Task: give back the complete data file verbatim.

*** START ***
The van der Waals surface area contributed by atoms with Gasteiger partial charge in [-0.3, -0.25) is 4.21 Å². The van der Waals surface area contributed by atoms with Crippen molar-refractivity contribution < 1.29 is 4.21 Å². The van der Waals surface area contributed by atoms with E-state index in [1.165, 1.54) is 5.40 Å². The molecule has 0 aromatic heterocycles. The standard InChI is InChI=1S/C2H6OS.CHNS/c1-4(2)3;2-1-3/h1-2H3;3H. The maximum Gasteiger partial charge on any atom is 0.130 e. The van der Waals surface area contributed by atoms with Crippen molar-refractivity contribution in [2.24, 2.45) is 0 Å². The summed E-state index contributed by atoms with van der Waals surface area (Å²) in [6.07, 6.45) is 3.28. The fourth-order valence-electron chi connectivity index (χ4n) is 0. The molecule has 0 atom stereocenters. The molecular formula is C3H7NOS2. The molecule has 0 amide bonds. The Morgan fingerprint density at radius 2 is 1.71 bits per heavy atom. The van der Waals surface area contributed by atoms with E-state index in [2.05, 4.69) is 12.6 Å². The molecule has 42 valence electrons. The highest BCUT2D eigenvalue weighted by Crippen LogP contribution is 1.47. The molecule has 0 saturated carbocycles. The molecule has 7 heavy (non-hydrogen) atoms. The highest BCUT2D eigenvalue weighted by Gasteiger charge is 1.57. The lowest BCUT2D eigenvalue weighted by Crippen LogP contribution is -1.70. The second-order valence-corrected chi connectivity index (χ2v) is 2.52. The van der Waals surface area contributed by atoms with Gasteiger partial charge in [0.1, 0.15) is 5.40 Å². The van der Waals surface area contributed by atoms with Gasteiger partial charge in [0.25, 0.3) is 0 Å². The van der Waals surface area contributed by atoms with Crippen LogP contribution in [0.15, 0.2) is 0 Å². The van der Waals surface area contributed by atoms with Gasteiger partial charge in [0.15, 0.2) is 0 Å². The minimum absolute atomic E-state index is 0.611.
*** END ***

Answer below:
The van der Waals surface area contributed by atoms with Gasteiger partial charge in [-0.3, -0.25) is 4.21 Å². The van der Waals surface area contributed by atoms with Crippen molar-refractivity contribution < 1.29 is 4.21 Å². The van der Waals surface area contributed by atoms with E-state index in [1.165, 1.54) is 5.40 Å². The molecule has 0 aromatic heterocycles. The standard InChI is InChI=1S/C2H6OS.CHNS/c1-4(2)3;2-1-3/h1-2H3;3H. The maximum Gasteiger partial charge on any atom is 0.130 e. The van der Waals surface area contributed by atoms with Crippen molar-refractivity contribution in [2.24, 2.45) is 0 Å². The summed E-state index contributed by atoms with van der Waals surface area (Å²) in [6.07, 6.45) is 3.28. The fourth-order valence-electron chi connectivity index (χ4n) is 0. The molecule has 0 atom stereocenters. The molecular formula is C3H7NOS2. The molecule has 0 amide bonds. The Morgan fingerprint density at radius 2 is 1.71 bits per heavy atom. The van der Waals surface area contributed by atoms with E-state index in [2.05, 4.69) is 12.6 Å². The molecule has 42 valence electrons. The highest BCUT2D eigenvalue weighted by Crippen LogP contribution is 1.47. The molecule has 0 saturated carbocycles. The molecule has 7 heavy (non-hydrogen) atoms. The highest BCUT2D eigenvalue weighted by Gasteiger charge is 1.57. The lowest BCUT2D eigenvalue weighted by Crippen LogP contribution is -1.70. The second-order valence-corrected chi connectivity index (χ2v) is 2.52. The van der Waals surface area contributed by atoms with Gasteiger partial charge in [0.1, 0.15) is 5.40 Å². The van der Waals surface area contributed by atoms with Gasteiger partial charge in [0.25, 0.3) is 0 Å². The van der Waals surface area contributed by atoms with Crippen LogP contribution in [0.15, 0.2) is 0 Å². The van der Waals surface area contributed by atoms with Gasteiger partial charge in [0.15, 0.2) is 0 Å². The minimum absolute atomic E-state index is 0.611.